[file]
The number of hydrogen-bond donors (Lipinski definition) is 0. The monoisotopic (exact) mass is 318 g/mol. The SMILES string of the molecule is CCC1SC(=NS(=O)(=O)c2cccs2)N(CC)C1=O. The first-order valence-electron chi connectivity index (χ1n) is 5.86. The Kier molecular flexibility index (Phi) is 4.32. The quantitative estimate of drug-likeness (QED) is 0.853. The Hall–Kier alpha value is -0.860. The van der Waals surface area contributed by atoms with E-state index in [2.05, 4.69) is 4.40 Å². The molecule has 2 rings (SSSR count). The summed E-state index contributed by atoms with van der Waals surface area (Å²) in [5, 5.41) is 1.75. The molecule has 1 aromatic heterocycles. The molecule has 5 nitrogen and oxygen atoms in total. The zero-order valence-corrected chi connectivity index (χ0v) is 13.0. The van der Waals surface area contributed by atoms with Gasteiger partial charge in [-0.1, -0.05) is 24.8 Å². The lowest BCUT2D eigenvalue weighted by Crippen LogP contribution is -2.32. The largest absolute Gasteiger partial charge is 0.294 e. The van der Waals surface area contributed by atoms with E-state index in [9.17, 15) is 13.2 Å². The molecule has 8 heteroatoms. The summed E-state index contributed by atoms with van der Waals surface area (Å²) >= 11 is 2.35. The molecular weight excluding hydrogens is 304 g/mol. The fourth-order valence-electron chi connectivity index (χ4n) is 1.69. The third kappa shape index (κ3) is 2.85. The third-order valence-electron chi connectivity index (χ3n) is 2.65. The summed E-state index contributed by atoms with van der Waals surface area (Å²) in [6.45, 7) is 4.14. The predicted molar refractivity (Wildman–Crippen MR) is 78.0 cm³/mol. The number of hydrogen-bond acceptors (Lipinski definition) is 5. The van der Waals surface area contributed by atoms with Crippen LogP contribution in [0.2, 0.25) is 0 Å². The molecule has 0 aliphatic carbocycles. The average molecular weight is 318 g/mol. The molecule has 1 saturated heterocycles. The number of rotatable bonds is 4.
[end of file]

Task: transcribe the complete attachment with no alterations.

The number of hydrogen-bond donors (Lipinski definition) is 0. The monoisotopic (exact) mass is 318 g/mol. The SMILES string of the molecule is CCC1SC(=NS(=O)(=O)c2cccs2)N(CC)C1=O. The first-order valence-electron chi connectivity index (χ1n) is 5.86. The Kier molecular flexibility index (Phi) is 4.32. The quantitative estimate of drug-likeness (QED) is 0.853. The Hall–Kier alpha value is -0.860. The van der Waals surface area contributed by atoms with E-state index in [2.05, 4.69) is 4.40 Å². The molecule has 2 rings (SSSR count). The summed E-state index contributed by atoms with van der Waals surface area (Å²) in [5, 5.41) is 1.75. The molecule has 1 aromatic heterocycles. The molecule has 5 nitrogen and oxygen atoms in total. The zero-order valence-corrected chi connectivity index (χ0v) is 13.0. The van der Waals surface area contributed by atoms with Gasteiger partial charge in [-0.1, -0.05) is 24.8 Å². The lowest BCUT2D eigenvalue weighted by Crippen LogP contribution is -2.32. The largest absolute Gasteiger partial charge is 0.294 e. The van der Waals surface area contributed by atoms with E-state index in [9.17, 15) is 13.2 Å². The molecule has 8 heteroatoms. The summed E-state index contributed by atoms with van der Waals surface area (Å²) >= 11 is 2.35. The molecular weight excluding hydrogens is 304 g/mol. The fourth-order valence-electron chi connectivity index (χ4n) is 1.69. The third kappa shape index (κ3) is 2.85. The third-order valence-electron chi connectivity index (χ3n) is 2.65. The summed E-state index contributed by atoms with van der Waals surface area (Å²) in [6.45, 7) is 4.14. The predicted molar refractivity (Wildman–Crippen MR) is 78.0 cm³/mol. The number of hydrogen-bond acceptors (Lipinski definition) is 5. The van der Waals surface area contributed by atoms with Crippen LogP contribution in [0.2, 0.25) is 0 Å². The molecule has 0 aliphatic carbocycles. The average molecular weight is 318 g/mol. The molecule has 1 saturated heterocycles. The number of rotatable bonds is 4.